Efforts to accelerate TMP healing have followed two main strategies: (a) stromal support to guide the regenerating tissue or (b) cellular regeneration and mobilization. The fat plug represents the former, whereas PRP represents the latter. Although fat is an easily accessible graft with minimal morbidity, adipose tissue has a high secretory activity, which produces numerous proinflammatory and proangiogenic proteins, resulting in high revascularization activity [3],[7],[8].

Paper patch myringoplasty is a well-known example of the former strategy, and it is an effective technique for small, clean perforations. A paper published in The Laryngoscope as recently as 2011 compares gelfoam plug myringoplasty with fat graft myringoplasty. The authors claim that closure rates are similar for both techniques, but gelfoam plug myringoplasty is a quicker and simpler technique. Such properties are beneficial to regenerate the epithelial layer of the healing TM. However, if applied alone on large TMPs, we noticed that it is resorbed before complete closure is achieved [9]. When using fat grafts to repair TMPs, it is important to harvest an amount of fat that is at least double the size of the perforation, because fat absorption is common [11].

Saliba and colleagues have been advocates of hyaluronic acid use in TMP cases. Hyaluronic acid, a natural component of the extracellular matrix of many body tissues, is known for its role in the regeneration and regulation of the fibrous layer during the healing process of the perforated TM. In addition, it supports and regulates the formation of keratin and hyperplastic epithelial tissue during healing. It also stimulates a centripetal migration of the epithelial layer over the temporary fat graft support [10],[11]. Many studies have shown the advantages of applying local growth factors on the volume and survival of the fat graft. Adjunctives such as insulin, steroids, lidocaine, epinephrine, and selected β1 blockers have been used to complement fat grafts to avoid its early absorption [3],[12]. We chose to complement the fat plug graft with PRP because an autologous product seemed the most natural, rather holistic approach.

PRP is a biological product created by condensing platelets in vitro and activating the alpha granules in order to stimulate secretion of growth factors. As it is prepared from autologous blood, PRP is cheaper than growth factors and carries no risk of transmitting infection. Use of PRP in the closure of tissue defects, particularly bone, has been reported [13],[14].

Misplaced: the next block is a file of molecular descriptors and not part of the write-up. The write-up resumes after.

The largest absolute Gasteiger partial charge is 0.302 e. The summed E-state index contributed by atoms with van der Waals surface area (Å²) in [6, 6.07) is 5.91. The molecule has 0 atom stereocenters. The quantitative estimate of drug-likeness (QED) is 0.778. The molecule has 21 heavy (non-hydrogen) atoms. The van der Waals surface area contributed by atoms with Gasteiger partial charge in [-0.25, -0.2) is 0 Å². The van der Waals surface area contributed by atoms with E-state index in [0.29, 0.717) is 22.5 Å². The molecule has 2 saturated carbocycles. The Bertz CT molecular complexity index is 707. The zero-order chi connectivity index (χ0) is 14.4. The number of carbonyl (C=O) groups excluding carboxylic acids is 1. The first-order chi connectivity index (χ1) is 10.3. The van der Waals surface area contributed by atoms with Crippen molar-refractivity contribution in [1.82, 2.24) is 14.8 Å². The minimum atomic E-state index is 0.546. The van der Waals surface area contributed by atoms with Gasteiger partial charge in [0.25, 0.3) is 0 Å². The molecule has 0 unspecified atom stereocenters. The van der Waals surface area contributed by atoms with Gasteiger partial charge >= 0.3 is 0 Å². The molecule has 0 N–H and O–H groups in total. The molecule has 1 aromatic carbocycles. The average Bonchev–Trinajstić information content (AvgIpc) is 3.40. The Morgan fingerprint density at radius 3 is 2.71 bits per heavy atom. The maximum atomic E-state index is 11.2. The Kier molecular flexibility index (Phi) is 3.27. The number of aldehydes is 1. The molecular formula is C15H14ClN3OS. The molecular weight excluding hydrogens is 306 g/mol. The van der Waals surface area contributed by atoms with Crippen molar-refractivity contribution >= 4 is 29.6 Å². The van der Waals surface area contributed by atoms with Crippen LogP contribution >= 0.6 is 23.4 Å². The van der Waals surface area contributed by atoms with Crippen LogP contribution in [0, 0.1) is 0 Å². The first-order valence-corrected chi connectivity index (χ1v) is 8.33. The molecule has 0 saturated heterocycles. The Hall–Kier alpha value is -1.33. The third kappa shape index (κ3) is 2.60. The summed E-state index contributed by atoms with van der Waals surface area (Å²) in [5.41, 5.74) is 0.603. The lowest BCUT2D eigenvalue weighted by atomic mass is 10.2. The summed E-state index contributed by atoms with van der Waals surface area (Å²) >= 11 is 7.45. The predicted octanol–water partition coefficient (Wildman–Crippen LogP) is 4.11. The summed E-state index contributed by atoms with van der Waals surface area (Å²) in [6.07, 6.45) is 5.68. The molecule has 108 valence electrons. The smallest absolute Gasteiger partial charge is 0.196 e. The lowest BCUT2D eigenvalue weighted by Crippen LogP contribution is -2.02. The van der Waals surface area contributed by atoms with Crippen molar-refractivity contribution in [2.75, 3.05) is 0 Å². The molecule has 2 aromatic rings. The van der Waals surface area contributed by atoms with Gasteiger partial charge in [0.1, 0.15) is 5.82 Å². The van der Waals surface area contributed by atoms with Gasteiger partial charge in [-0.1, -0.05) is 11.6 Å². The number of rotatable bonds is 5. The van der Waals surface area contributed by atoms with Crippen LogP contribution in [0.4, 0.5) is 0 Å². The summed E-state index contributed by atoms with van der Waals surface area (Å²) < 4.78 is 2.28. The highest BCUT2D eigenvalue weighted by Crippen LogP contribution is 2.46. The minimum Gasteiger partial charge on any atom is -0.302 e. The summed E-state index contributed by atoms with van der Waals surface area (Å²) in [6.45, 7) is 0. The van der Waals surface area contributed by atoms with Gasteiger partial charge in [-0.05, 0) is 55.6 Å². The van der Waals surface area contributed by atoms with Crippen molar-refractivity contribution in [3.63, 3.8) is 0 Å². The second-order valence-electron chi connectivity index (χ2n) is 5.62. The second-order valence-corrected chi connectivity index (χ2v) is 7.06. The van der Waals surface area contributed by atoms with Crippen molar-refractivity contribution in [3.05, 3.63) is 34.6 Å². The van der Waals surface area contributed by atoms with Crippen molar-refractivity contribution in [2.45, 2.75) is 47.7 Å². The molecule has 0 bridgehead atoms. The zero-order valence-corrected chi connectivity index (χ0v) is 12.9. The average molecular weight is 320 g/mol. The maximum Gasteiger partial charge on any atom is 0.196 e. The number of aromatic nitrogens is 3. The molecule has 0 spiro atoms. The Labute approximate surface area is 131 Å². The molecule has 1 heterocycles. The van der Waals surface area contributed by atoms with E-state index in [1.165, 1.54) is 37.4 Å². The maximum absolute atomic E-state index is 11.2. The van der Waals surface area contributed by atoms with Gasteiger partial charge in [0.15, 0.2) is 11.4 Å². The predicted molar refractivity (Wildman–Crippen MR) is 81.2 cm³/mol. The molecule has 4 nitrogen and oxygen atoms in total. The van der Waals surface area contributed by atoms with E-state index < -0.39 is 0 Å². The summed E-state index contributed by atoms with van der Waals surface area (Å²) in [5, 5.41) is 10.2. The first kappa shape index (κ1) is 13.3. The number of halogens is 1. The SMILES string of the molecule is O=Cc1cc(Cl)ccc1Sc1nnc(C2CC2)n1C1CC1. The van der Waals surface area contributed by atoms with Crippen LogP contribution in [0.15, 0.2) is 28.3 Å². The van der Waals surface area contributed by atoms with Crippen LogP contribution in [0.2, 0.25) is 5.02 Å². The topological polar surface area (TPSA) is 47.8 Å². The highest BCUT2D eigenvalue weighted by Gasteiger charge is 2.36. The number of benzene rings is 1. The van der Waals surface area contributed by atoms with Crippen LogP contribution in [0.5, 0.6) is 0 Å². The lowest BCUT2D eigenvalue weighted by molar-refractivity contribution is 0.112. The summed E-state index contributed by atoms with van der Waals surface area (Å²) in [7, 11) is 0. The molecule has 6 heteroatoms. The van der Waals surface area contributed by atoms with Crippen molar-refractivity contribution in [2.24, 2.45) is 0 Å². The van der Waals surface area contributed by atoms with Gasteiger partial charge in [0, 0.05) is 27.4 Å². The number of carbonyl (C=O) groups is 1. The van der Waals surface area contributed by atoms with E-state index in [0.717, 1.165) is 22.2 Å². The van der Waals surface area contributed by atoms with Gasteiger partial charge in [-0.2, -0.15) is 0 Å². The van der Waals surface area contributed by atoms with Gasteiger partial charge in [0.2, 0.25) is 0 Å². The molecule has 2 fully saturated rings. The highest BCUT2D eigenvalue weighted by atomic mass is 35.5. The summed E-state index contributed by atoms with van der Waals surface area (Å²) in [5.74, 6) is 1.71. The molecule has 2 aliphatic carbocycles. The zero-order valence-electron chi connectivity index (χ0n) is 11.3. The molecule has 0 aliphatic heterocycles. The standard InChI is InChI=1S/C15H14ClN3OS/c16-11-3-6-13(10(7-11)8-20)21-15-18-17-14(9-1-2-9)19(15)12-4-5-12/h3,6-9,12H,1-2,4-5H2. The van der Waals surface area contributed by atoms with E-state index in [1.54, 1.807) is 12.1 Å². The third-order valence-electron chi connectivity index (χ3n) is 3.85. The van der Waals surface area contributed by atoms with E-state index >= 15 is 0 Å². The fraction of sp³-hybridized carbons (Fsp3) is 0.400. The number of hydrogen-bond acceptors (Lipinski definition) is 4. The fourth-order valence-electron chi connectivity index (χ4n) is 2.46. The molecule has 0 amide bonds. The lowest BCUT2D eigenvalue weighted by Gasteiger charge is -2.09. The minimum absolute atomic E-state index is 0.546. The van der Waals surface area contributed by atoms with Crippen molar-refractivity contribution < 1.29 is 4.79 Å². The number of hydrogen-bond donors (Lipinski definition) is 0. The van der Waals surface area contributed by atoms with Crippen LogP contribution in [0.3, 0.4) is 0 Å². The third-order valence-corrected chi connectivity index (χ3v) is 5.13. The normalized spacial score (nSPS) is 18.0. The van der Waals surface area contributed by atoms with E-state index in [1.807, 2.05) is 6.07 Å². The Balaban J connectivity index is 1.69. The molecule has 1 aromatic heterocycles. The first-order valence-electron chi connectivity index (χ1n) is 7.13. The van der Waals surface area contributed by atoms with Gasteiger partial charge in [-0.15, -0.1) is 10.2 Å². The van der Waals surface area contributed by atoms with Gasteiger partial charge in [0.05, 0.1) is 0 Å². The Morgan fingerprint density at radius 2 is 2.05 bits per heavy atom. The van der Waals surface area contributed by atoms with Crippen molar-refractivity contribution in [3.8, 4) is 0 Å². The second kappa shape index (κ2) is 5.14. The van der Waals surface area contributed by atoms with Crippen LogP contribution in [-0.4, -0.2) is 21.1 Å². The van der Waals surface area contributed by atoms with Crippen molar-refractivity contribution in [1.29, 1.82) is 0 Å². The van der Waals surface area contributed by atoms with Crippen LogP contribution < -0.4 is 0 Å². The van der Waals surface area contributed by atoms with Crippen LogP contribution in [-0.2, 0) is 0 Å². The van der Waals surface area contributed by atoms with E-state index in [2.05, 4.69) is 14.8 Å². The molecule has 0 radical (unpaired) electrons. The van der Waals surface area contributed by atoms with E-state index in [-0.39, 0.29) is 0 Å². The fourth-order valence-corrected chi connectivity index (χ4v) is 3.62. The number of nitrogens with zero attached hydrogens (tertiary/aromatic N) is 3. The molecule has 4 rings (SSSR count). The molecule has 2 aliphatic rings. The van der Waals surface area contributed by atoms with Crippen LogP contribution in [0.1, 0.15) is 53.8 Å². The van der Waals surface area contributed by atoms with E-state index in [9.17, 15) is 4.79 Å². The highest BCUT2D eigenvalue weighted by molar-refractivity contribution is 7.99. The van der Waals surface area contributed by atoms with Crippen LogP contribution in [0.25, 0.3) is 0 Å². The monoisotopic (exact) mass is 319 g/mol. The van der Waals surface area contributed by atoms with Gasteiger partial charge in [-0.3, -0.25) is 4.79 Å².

In terms of graft healing, we achieved a 90% success rate in the patients who underwent fat plug myringoplasty plus PRP, which agrees with the work of Nakamura and colleagues. They compared fat graft healing with and without PRP by creating subcutaneous dorsal pockets in their empirical study on rats to show the effects of PRP on fat graft resorption. The authors found that capillary formation was significantly higher in the PRP group [15],[16].

According to our results, small-sized perforations do not benefit from PRP as do large and medium-sized perforations. Many surgeons restrict the use of fat plug myringoplasty to small-sized traumatic perforation; however, many authors believe that the fat graft just needs an oval surface to stick, regardless of size [17]. We found the use of PRP to have no effect on hearing.

Alhabib and Saliba reported that complete closure was achieved in 18.1% of patients when using PRP. They abandoned the study due to the low success rate in patients having autologous PRP myringoplasty, albeit PTA was improved postoperatively in patients with closed TM [18].According to Maria and colleagues, the use of PRP during myringoplasty will prevent graft displacement. Their study evaluated tympanic perforation repairs positively with lower morbidity for the patient and a perforation seal guarantee [4].

Although the use of autogenous fat grafts in head and neck surgery has been associated with some unpredictability, fat remains an excellent choice for obliterating frontal sinuses, for myringoplasty, and for limited soft tissue augmentation. In most applications, significant resorption of the transplanted fat can be expected, and it should be compensated for accordingly by initial overcorrection [19],[20].


We found PRP to be a cheap and cost-effective platelet concentrate with an enriched growth factor. Topical autologous PRP application during fat plug myringoplasty is highly successful with no reported postoperative infections and minimal morbidity. It accelerates TM closure following fat plug myringoplasty and prevents graft displacement. It also improves the overall success rate of fat plug myringoplasty. PRP not only enhances the healing of chronic TMPs but also avoids infection and obviates the need for inner ear packing.

Financial support and sponsorship


Conflicts of interest

There are no conflicts of interest.